Harmony gratified by cabinet roles

Being part of a Teach Plus’ Harmony Teachers Advisory Cabinet will help Odessa campus teachers Sara Donaldson and Toni Wolford Pina advocate for their fellow instructors.

Donaldson is a kindergarten through second grade campus instructional coach and Pina is a sixth through eighth grade social studies teacher at Harmony Science Academy in Odessa.

Harmony, a free charter school, has students in kindergarten through eighth grade.

Pina is in her fifth year at Harmony and Donaldson is in her fourth year. Donaldson is a senior cabinet member who will be leading a subcommittee and Pina is a recent appointee.

“Teach Plus is a nonprofit organization that empowers teachers to be leaders. And so us as cabinet members, we advocate on behalf of teachers to bring about policy change and better instructional policies, practices,” Donaldson said.

Pina, who also is the Social Studies Department chair, said it was wonderful to be chosen.

“I looked at the numbers and they said 200 people applied and they only chose 20, so that’s a big honor and a lot of responsibility on me to make sure that I advocate for my teachers in West Texas and make sure our voices are heard. But I’m very excited to be on it. Really excited,” Pina said.

Donaldson said Harmony creates a lot of avenues for teacher leadership and this is one of them.

“We partner with Teach Plus and we really hone in on skills. Teach Plus teaches us how to become policymakers and how to effectively communicate our ideas in a positive way,” Donaldson said.

Pina said Teach Plus helps them become better teacher leaders to ensure they are promoting that positive impact for the teachers on campus.

One of the things they do is an anonymous teacher survey. A result of last year’s survey was better methods of lesson planning to make it very specific and intentional.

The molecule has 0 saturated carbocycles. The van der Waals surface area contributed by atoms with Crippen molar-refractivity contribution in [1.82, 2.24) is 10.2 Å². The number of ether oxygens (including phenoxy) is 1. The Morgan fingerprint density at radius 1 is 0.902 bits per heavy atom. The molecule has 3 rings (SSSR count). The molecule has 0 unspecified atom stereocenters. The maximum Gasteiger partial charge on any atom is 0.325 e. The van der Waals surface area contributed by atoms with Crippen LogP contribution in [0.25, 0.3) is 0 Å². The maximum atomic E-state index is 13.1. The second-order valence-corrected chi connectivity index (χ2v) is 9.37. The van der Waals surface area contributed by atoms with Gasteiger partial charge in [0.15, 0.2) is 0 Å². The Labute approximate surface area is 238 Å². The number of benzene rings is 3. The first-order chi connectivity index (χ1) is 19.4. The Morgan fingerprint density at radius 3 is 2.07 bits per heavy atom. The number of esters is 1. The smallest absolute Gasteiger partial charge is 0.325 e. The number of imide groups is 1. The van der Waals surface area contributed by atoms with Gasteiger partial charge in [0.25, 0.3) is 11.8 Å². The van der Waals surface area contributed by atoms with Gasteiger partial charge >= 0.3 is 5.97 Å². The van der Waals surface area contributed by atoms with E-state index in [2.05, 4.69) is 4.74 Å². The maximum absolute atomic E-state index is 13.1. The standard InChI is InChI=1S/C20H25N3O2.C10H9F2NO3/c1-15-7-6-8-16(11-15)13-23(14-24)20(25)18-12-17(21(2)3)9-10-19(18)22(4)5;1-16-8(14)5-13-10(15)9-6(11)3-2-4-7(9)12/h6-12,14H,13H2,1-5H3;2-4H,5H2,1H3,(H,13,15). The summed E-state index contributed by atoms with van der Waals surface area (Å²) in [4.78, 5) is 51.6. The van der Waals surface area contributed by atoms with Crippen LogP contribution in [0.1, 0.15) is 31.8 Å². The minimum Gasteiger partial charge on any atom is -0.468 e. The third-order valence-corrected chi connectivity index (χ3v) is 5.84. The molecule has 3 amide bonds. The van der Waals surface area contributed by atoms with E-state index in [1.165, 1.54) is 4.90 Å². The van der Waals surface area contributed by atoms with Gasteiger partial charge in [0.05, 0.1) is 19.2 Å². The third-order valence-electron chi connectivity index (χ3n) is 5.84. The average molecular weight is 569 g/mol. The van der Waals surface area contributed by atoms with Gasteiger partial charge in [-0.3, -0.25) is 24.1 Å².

Harmony Science Academy Public Relations Coordinator Christina Bernal said it’s very exciting to have two teachers on campus represent Harmony.

Delfina Glenn, West Texas director of marketing and communications, said there are now 62 Harmony campuses.

“It’s important to have representation from West Texas, as well, because in the past, we were underrepresented as a group,” Glenn said.

Headquartered in Houston, Harmony’s West Texas District has a campus in Lubbock and five in El Paso, along with the school in Odessa. There will be eight next year when another campus opens in El Paso.

Donaldson said the cabinet meets once a month over Zoom.

“It’s the only practical way to facilitate all the teacher leaders within the state of Texas,” Donaldson said.

Pina said they work as a cohort to share what has been successful and they get feedback.

“So we’re always helping each other do better,” she said.

Donaldson added that they make friends, collaborate on ideas and find out what other campuses are doing.

“And you want to take those ideas back to your campus because teachers inspire other teachers,” she said.

Donaldson said she heard a quote once that said the best professional development is next door.

“I’ve always tried to grab on to the smartest teacher on any campus I’ve been at and learn from them. I’m always inspired,” Donaldson said.

She had stopped by Pina’s room earlier in the morning and she told her students she had to step out for a minute and the students collectively said, “Nooo!!”

“It was a sweet moment for me because that was just evidence of the bond with her students and how much regard they have for her and how much she inspires them to learn,” Donaldson said.

There are plans for expansion in Odessa and Lubbock.

There are 520 students in Odessa and there is a long waiting list.

On the seven West Texas campuses, there are more than 5,000 students, 567 staff and they are an A-rated district. The Odessa campus is B rated under state accountability ratings.